Should I invest or pay off my debt?
I have around $35,000 in mutual funds, but more than twice that in student loans. Should I use my mutual funds to pay down my loan or should I keep my funds as investments and grow them?
The mathematically right answer to this question is to keep your mutual funds for as long as they produce returns that exceed the rate of interest on your loans, or pay off the loans if the rate is higher. But the best answer is to keep your mutual funds anyway, because (1) You could suddenly lose your job and need funds to live on; (2) you might want to move up in the world and buy something like a house or new car; (3) you or a family might have an emergency that requires cash; etc. If the return on your funds is lower than your loan interest rate then so what? It costs you a couple of percent a year to have flexibility, a financial cushion.
Assuming you have a steady job, you can make student loan payments regularly and after some years be done with them (or pay them off when your investments are a lot bigger than they are today). Good luck.
I know many student loans do not need to be paid back immediately or repayment can be based on income limits. Depending on your career, some loans can be forgiven over time and I also know that when you are applying for new jobs, that you can negotiate with some employers to pay off a portion or all of your student loan as a signing bonus as they can receive a tax benefit many times.
With that said, there are many more factors that would need to be discussed in order to determine if paying it off or not would make sense. But in short, If rate is high (8%+) and you are making large or moderate size payments every month. Then I'd probably advise trying to pay off as quickly as you can to reduce your monthly payment or at least refi the loan at much lower rate.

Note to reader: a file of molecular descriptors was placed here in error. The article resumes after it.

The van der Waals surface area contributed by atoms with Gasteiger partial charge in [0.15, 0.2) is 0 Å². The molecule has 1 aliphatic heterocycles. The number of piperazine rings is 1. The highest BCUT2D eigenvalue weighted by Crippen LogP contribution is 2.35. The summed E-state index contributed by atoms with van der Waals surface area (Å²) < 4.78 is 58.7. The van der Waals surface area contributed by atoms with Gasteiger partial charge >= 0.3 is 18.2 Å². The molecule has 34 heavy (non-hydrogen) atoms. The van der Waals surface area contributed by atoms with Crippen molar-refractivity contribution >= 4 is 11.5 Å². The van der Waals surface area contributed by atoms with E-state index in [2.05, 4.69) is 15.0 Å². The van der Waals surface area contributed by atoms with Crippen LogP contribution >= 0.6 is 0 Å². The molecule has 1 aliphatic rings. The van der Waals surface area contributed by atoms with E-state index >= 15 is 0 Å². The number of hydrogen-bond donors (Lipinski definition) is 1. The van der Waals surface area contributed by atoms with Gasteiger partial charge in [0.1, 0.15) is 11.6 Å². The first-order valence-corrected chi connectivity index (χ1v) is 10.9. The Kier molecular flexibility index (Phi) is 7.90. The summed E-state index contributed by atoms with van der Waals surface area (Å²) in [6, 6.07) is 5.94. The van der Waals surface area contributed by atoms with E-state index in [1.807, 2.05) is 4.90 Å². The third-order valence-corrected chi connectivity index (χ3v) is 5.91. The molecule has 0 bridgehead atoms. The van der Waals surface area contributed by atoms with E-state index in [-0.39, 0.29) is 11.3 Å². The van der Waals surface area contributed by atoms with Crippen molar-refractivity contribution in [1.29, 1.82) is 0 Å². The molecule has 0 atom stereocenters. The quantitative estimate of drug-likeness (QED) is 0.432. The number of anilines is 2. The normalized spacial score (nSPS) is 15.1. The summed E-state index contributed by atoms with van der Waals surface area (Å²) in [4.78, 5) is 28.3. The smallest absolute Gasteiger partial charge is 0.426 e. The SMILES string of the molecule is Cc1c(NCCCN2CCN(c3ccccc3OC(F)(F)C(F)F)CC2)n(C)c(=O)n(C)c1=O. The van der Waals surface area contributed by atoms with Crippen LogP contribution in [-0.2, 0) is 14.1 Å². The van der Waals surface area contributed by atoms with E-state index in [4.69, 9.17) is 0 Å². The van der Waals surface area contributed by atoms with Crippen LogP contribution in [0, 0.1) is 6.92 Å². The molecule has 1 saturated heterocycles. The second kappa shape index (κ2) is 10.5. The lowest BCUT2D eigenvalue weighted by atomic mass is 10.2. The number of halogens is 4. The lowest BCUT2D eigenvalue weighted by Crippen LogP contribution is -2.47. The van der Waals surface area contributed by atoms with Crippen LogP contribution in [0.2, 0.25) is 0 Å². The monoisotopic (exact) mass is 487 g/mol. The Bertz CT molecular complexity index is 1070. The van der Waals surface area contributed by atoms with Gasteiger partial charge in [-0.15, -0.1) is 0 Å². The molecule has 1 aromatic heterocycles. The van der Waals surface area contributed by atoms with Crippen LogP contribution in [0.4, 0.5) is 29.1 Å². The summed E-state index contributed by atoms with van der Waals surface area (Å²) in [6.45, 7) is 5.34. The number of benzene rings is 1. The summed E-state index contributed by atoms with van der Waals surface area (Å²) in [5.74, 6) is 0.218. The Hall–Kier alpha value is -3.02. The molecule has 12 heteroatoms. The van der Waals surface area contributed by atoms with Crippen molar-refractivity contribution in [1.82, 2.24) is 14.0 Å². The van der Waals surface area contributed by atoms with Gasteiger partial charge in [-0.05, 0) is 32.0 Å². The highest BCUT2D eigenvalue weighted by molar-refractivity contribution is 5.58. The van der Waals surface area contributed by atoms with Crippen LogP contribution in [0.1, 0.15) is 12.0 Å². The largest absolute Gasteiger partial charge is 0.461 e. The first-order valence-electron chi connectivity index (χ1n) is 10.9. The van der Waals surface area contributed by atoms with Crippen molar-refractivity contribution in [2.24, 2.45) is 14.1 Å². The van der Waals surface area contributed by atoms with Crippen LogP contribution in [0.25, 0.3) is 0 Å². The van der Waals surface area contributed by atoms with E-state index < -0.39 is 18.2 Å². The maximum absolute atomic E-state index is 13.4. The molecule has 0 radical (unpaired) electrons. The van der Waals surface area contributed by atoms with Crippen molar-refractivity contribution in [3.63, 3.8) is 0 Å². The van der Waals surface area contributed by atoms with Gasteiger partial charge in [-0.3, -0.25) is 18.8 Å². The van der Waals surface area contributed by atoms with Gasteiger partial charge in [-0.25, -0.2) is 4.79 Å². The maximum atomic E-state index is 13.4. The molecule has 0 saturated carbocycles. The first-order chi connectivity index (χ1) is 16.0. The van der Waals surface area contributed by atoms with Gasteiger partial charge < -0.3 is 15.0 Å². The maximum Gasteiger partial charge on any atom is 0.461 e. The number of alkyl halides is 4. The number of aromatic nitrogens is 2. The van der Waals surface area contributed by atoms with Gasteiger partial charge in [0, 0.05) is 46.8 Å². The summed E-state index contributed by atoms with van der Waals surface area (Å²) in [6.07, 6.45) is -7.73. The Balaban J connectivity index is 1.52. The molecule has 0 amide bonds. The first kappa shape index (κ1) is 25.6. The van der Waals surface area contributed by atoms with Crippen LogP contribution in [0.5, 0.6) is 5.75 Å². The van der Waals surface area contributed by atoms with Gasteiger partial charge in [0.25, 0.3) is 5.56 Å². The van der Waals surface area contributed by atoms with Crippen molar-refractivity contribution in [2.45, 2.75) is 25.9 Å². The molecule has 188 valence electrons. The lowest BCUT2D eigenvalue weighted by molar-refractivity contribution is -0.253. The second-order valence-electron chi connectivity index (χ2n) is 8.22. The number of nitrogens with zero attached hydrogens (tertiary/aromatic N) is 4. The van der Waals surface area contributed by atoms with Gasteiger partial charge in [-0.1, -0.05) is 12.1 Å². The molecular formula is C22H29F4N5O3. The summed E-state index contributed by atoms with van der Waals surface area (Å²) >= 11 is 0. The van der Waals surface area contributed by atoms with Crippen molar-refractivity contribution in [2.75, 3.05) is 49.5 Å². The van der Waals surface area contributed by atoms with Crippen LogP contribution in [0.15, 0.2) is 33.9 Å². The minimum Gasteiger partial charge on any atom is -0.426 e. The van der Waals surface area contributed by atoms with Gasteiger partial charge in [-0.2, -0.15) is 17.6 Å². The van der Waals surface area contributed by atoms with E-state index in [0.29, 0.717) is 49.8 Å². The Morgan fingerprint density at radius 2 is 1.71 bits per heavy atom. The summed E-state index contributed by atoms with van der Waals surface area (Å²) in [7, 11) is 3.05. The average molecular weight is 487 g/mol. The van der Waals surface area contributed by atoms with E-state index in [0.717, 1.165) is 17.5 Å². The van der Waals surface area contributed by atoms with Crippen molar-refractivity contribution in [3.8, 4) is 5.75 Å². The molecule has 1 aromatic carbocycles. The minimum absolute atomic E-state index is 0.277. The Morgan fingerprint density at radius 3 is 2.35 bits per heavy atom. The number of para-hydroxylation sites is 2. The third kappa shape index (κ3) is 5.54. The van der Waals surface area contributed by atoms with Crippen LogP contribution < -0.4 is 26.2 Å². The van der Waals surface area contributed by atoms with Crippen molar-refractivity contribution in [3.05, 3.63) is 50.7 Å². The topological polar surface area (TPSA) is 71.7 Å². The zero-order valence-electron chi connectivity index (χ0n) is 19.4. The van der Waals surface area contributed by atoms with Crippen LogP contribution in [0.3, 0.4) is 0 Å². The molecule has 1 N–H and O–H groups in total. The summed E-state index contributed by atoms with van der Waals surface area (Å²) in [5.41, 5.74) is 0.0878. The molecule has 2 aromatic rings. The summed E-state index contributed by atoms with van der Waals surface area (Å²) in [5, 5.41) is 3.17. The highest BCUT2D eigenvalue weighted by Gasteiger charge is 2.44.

Keep your funds and let them grow! Doing so will allow you to grow your net worth as the value of your investment (hopefully) grows while you are simultaneously drawing down the face value of your student loans. At some point in time, you can reasonably expect the lines to cross so that the investment and outstanding balance of your loans are the same value. Then, depending on your other assets, you might be able to consider cashing in your funds and paying off your loans. Or, if you haven't been able to increase the value of your other investments (including retirement funds) you could continue to allow your funds to grow while you keep paying off your student loan.
But today? There's a good chance that if you sell your funds you'll still have your student loan. Which would be a lousy outcome.
Greetings and thanks for posting your question. I believe that you are doing the right thing by investing, however don't allow time for 'negative compounding interest' to get the best of you. Begin paying down your student loan debt! I am not going to suggest that you sell your mutual funds to do so, but at least set up a plan to begin reduce your student loan liability. That type of debt can (and will) cause your FICO score to remain somewhat mediocre because the interest on the debt continues to build. The more your debt balance grows, it will have a negative impact on your credit.
I wrote a blog post about "building excellent credit", you can read it here: https://www.answersaboutwealth.com/build-excellent-credit/
Thanks again for your question.
It would be helpful to learn how many years you have left to pay off your student loans. If it's only a couple of years, I'd lean in the direction of using the proceeds from your mutual fund investments to pay them down now. With that said, however, I suspect that you have gains in the funds, which means that the net available, after taxes, will be significantly less than the current value. You need to keep that in mind before going ahead on this route.
On the other hand, if you have three to five years or more, I would be more inclined to let the funds grow. Although the stock market is quite richly valued now and may well have a correction (or two) in the period just ahead, it seems probable that even with a pullback overall prices will be higher by the early part of the next decade.